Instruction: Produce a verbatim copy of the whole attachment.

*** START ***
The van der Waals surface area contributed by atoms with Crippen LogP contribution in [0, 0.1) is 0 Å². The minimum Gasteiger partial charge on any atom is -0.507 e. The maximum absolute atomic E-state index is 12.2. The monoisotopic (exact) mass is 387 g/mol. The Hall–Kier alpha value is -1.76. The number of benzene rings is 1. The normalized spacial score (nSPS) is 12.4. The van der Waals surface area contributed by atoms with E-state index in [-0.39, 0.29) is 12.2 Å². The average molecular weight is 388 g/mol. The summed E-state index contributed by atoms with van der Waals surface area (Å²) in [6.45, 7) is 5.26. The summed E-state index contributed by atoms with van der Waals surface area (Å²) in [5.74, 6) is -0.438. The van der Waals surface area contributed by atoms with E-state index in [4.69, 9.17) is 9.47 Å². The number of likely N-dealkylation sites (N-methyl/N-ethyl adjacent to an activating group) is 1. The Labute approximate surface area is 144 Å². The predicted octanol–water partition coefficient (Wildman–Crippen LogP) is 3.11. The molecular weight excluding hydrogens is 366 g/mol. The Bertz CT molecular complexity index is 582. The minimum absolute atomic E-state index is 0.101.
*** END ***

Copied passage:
The van der Waals surface area contributed by atoms with Crippen LogP contribution in [0, 0.1) is 0 Å². The minimum Gasteiger partial charge on any atom is -0.507 e. The maximum absolute atomic E-state index is 12.2. The monoisotopic (exact) mass is 387 g/mol. The Hall–Kier alpha value is -1.76. The number of benzene rings is 1. The normalized spacial score (nSPS) is 12.4. The van der Waals surface area contributed by atoms with E-state index in [-0.39, 0.29) is 12.2 Å². The average molecular weight is 388 g/mol. The summed E-state index contributed by atoms with van der Waals surface area (Å²) in [6.45, 7) is 5.26. The summed E-state index contributed by atoms with van der Waals surface area (Å²) in [5.74, 6) is -0.438. The van der Waals surface area contributed by atoms with E-state index in [4.69, 9.17) is 9.47 Å². The number of likely N-dealkylation sites (N-methyl/N-ethyl adjacent to an activating group) is 1. The Labute approximate surface area is 144 Å². The predicted octanol–water partition coefficient (Wildman–Crippen LogP) is 3.11. The molecular weight excluding hydrogens is 366 g/mol. The Bertz CT molecular complexity index is 582. The minimum absolute atomic E-state index is 0.101.